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How to Choose the Right Attorney for YOU – Part 7

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Categories: Business, Music Industry, Tags: , , , , , , , , , ,

You know what they say:  “Location, location, location!”

Location

If you have to meet with your attorney or go to his/her office, you may want to make sure the attorney’s office is in a convenient location or that you are willing and able to travel to his/her office.

Next time, I’ll discuss how to find an attorney after thinking about all of the criteria I have explained over the last several weeks.

© 2010 Erin M. Jacobson, Esq. All Rights Reserved. If you like this article and want to share it, you may provide a link to www.erinmjacobsonesq.com or a direct link to the post for others to read it. You may not reprint this article without written permission from Erin M. Jacobson, Esq.

This site is not intended or offered as legal advice. These materials have been prepared for educational and information purposes only. They are not legal advice or legal opinions on any specific matters. If they are considered advertisements, they are general in nature and not directed towards any particular person or entity. Transmission of the information is not intended to create, and receipt does not constitute, a lawyer-client relationship between this site, Erin M. Jacobson, Esq., and you or any other user. The content is not guaranteed to be correct, complete, or up-to-date. The law may vary based on the facts of particular circumstances or the law in your state. You should not act, or fail to act, upon this information without seeking professional counsel. No person should act or fail to act on any legal matter based on the contents of this site. Unless expressly stated otherwise, no document herein should be assumed to be produced by an attorney licensed in your state. For more information, please click on the “Disclaimer” section in the top menu of this site.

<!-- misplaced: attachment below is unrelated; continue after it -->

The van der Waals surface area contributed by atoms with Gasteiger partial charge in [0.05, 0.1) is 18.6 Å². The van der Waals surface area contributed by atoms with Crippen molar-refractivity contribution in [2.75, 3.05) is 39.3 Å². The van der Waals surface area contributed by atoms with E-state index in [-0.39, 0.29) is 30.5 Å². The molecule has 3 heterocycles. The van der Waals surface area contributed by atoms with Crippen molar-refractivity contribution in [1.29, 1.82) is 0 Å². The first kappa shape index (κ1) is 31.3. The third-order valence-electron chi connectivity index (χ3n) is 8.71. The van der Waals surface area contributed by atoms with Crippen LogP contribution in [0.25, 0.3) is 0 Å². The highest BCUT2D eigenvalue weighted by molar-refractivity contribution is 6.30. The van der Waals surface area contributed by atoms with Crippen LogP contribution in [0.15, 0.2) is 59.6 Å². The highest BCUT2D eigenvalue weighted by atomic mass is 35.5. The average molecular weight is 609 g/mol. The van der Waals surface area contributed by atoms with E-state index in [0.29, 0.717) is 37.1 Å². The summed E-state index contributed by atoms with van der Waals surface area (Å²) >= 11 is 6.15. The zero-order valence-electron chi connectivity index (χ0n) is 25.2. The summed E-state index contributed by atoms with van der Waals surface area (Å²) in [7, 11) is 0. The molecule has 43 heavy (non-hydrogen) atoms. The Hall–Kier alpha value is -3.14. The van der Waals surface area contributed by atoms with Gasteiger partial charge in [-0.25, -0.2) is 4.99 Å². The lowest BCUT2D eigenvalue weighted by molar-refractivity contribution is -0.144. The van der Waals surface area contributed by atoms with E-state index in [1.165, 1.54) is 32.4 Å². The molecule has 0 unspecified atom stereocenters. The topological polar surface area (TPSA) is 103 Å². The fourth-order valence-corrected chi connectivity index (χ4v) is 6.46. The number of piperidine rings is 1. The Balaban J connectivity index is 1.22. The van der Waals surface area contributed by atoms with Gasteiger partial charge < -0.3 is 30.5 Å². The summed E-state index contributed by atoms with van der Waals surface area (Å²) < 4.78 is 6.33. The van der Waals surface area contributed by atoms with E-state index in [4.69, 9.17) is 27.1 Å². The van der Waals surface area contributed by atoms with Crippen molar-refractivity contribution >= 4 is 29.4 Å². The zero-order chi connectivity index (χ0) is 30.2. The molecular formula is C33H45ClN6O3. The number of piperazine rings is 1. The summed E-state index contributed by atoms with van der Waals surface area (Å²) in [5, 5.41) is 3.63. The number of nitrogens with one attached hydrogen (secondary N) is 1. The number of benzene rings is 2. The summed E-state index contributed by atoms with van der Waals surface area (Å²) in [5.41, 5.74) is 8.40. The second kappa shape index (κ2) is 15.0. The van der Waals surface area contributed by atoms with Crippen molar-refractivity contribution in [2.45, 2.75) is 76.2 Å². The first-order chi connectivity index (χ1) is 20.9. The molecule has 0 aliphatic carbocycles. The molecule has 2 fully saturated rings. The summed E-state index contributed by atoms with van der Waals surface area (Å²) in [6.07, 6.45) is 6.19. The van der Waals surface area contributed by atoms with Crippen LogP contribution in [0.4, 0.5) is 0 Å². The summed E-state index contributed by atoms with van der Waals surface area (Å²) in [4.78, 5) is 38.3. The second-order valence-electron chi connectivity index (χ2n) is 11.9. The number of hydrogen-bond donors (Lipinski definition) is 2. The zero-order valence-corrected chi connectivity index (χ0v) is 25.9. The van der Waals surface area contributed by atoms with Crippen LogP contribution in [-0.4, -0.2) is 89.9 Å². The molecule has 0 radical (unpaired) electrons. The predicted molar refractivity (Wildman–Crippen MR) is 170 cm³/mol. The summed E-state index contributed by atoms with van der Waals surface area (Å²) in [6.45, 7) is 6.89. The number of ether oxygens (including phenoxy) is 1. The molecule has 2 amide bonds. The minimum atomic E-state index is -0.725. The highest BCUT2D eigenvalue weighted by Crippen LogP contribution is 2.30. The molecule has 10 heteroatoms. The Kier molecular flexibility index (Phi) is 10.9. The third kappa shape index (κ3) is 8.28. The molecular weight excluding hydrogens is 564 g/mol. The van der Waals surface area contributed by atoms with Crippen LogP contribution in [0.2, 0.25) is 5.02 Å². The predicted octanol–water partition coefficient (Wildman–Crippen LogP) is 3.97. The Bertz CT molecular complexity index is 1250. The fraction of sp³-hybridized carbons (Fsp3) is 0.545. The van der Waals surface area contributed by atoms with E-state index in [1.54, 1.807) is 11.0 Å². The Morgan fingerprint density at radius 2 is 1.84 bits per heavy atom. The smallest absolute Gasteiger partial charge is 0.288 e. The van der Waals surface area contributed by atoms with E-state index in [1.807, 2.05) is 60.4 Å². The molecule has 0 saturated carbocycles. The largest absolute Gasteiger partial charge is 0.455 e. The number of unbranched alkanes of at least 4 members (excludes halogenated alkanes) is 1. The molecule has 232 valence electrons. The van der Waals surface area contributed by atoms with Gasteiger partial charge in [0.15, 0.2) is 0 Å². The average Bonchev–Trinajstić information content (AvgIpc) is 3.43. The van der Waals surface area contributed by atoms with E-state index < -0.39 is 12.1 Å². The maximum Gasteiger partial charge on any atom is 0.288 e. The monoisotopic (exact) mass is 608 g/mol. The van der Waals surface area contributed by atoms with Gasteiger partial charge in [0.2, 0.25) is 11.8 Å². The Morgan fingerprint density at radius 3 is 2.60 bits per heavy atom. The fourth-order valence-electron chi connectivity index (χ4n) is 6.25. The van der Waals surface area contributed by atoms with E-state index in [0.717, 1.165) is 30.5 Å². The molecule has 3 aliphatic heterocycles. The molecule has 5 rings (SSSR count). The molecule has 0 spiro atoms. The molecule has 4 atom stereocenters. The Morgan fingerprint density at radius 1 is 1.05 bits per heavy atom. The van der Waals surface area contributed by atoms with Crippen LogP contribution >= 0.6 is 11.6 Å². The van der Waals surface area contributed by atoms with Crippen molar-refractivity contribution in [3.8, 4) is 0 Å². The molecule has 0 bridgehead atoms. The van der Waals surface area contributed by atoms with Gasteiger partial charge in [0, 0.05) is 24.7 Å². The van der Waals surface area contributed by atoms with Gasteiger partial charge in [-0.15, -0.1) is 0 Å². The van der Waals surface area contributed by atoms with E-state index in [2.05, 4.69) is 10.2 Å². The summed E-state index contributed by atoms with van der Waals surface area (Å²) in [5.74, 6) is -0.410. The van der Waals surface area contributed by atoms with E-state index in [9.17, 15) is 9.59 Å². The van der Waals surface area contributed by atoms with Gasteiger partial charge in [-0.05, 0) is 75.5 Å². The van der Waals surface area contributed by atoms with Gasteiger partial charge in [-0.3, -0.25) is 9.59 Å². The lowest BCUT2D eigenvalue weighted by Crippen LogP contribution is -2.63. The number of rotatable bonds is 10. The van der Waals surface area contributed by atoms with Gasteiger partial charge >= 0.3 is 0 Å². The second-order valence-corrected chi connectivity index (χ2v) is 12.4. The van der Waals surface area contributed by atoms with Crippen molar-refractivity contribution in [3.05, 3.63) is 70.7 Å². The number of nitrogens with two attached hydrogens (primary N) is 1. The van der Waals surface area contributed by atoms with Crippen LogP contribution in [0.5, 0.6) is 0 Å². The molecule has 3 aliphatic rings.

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How to Choose the Right Attorney for YOU – Part 6

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Categories: Business, Music Industry, Tags: , , , , , , , , , ,

Always an important concern is price.  How much does the attorney charge?

Price

Attorneys have different billing rates based, which are mostly based on their experience and number of years in practice.  Some attorneys only bill hourly and/or take retainers, while some will also charge a flat fee or take a percentage of income.  Take serious consideration of what the attorney quotes you and whether you can afford it.  An attorney will not be happy if you think you can afford their rate and then rack up a large bill you cannot pay.

There is one point I need to address because I feel a lot of people do not understand it.  Lawyer’s rates are based on time expended on a matter, experience, years of schooling and learning a skill.  It is different than walking into a store and getting a product.  Many people seem to feel that they should not have to pay for legal services because they do not walk out of the office with a tangible product in hand.  When you pay an attorney, you are paying for that person’s time and skill.  You are paying them to provide a service to you that you should not provide for yourself.  Even attorneys hire other attorneys when they have legal problems.  Just as you spent your time and used your talent to craft a song or write a screenplay and expect to be paid for it, the attorney will do work for you and expect to be paid for it.

Next time, I’ll address attorney location concerns.